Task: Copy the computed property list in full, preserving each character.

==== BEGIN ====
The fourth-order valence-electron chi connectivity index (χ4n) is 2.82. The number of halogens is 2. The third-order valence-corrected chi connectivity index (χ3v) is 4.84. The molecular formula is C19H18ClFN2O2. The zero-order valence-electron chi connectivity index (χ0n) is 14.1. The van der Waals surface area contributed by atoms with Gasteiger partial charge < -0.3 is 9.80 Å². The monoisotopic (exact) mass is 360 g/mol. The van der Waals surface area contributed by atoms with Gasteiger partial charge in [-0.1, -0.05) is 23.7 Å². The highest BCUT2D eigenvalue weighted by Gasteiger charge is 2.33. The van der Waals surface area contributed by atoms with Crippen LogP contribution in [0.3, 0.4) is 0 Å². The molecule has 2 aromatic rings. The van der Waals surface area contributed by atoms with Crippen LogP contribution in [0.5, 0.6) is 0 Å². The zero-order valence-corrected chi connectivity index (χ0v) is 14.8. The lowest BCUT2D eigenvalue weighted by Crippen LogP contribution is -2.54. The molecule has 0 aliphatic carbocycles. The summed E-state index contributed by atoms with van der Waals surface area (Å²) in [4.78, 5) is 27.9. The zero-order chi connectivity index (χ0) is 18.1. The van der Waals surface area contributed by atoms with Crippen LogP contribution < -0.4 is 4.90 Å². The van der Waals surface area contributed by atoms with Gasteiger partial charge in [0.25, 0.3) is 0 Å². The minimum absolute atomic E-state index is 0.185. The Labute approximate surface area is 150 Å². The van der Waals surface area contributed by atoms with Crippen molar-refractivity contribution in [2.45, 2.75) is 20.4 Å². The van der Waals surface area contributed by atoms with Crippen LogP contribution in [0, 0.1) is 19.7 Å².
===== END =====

The fourth-order valence-electron chi connectivity index (χ4n) is 2.82. The number of halogens is 2. The third-order valence-corrected chi connectivity index (χ3v) is 4.84. The molecular formula is C19H18ClFN2O2. The zero-order valence-electron chi connectivity index (χ0n) is 14.1. The van der Waals surface area contributed by atoms with Gasteiger partial charge < -0.3 is 9.80 Å². The monoisotopic (exact) mass is 360 g/mol. The van der Waals surface area contributed by atoms with Gasteiger partial charge in [-0.1, -0.05) is 23.7 Å². The highest BCUT2D eigenvalue weighted by Gasteiger charge is 2.33. The van der Waals surface area contributed by atoms with Crippen LogP contribution in [0.3, 0.4) is 0 Å². The molecule has 2 aromatic rings. The van der Waals surface area contributed by atoms with Crippen LogP contribution in [0.5, 0.6) is 0 Å². The zero-order valence-corrected chi connectivity index (χ0v) is 14.8. The lowest BCUT2D eigenvalue weighted by Crippen LogP contribution is -2.54. The molecule has 0 aliphatic carbocycles. The summed E-state index contributed by atoms with van der Waals surface area (Å²) in [4.78, 5) is 27.9. The zero-order chi connectivity index (χ0) is 18.1. The van der Waals surface area contributed by atoms with Crippen LogP contribution < -0.4 is 4.90 Å². The van der Waals surface area contributed by atoms with Gasteiger partial charge in [0.25, 0.3) is 0 Å². The minimum absolute atomic E-state index is 0.185. The Labute approximate surface area is 150 Å². The van der Waals surface area contributed by atoms with Crippen molar-refractivity contribution in [2.45, 2.75) is 20.4 Å². The van der Waals surface area contributed by atoms with Crippen LogP contribution in [0, 0.1) is 19.7 Å².